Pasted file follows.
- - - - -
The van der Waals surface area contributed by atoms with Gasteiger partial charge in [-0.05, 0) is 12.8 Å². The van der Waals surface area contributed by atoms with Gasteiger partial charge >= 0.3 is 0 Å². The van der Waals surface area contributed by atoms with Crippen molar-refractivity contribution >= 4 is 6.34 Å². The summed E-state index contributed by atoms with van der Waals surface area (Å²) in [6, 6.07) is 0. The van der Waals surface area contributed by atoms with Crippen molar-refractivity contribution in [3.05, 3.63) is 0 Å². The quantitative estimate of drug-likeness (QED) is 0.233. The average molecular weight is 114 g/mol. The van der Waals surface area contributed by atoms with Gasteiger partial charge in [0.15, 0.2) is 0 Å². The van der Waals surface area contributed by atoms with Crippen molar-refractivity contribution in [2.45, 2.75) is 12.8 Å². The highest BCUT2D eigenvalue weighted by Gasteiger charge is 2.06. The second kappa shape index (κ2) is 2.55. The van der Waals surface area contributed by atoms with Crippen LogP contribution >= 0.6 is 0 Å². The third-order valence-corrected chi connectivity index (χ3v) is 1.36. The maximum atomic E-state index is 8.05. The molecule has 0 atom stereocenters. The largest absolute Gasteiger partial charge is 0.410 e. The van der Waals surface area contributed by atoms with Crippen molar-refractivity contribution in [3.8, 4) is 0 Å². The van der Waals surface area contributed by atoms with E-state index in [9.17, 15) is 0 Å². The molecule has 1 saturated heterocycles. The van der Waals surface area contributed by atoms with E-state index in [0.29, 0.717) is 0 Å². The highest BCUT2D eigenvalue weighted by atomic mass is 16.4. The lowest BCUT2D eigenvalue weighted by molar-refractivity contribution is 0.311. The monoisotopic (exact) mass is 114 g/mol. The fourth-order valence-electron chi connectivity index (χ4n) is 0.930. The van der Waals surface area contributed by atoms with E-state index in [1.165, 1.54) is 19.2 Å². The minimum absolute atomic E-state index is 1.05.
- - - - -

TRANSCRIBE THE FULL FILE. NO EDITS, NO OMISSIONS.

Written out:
The van der Waals surface area contributed by atoms with Gasteiger partial charge in [-0.05, 0) is 12.8 Å². The van der Waals surface area contributed by atoms with Gasteiger partial charge >= 0.3 is 0 Å². The van der Waals surface area contributed by atoms with Crippen molar-refractivity contribution >= 4 is 6.34 Å². The summed E-state index contributed by atoms with van der Waals surface area (Å²) in [6, 6.07) is 0. The van der Waals surface area contributed by atoms with Crippen molar-refractivity contribution in [3.05, 3.63) is 0 Å². The quantitative estimate of drug-likeness (QED) is 0.233. The average molecular weight is 114 g/mol. The van der Waals surface area contributed by atoms with Gasteiger partial charge in [0.15, 0.2) is 0 Å². The van der Waals surface area contributed by atoms with Crippen molar-refractivity contribution in [2.45, 2.75) is 12.8 Å². The highest BCUT2D eigenvalue weighted by Gasteiger charge is 2.06. The second kappa shape index (κ2) is 2.55. The van der Waals surface area contributed by atoms with Crippen LogP contribution >= 0.6 is 0 Å². The third-order valence-corrected chi connectivity index (χ3v) is 1.36. The maximum atomic E-state index is 8.05. The molecule has 0 atom stereocenters. The largest absolute Gasteiger partial charge is 0.410 e. The van der Waals surface area contributed by atoms with Crippen molar-refractivity contribution in [3.8, 4) is 0 Å². The van der Waals surface area contributed by atoms with E-state index in [9.17, 15) is 0 Å². The molecule has 1 saturated heterocycles. The van der Waals surface area contributed by atoms with E-state index in [0.29, 0.717) is 0 Å². The highest BCUT2D eigenvalue weighted by atomic mass is 16.4. The lowest BCUT2D eigenvalue weighted by molar-refractivity contribution is 0.311. The monoisotopic (exact) mass is 114 g/mol. The fourth-order valence-electron chi connectivity index (χ4n) is 0.930. The van der Waals surface area contributed by atoms with E-state index in [1.165, 1.54) is 19.2 Å². The minimum absolute atomic E-state index is 1.05.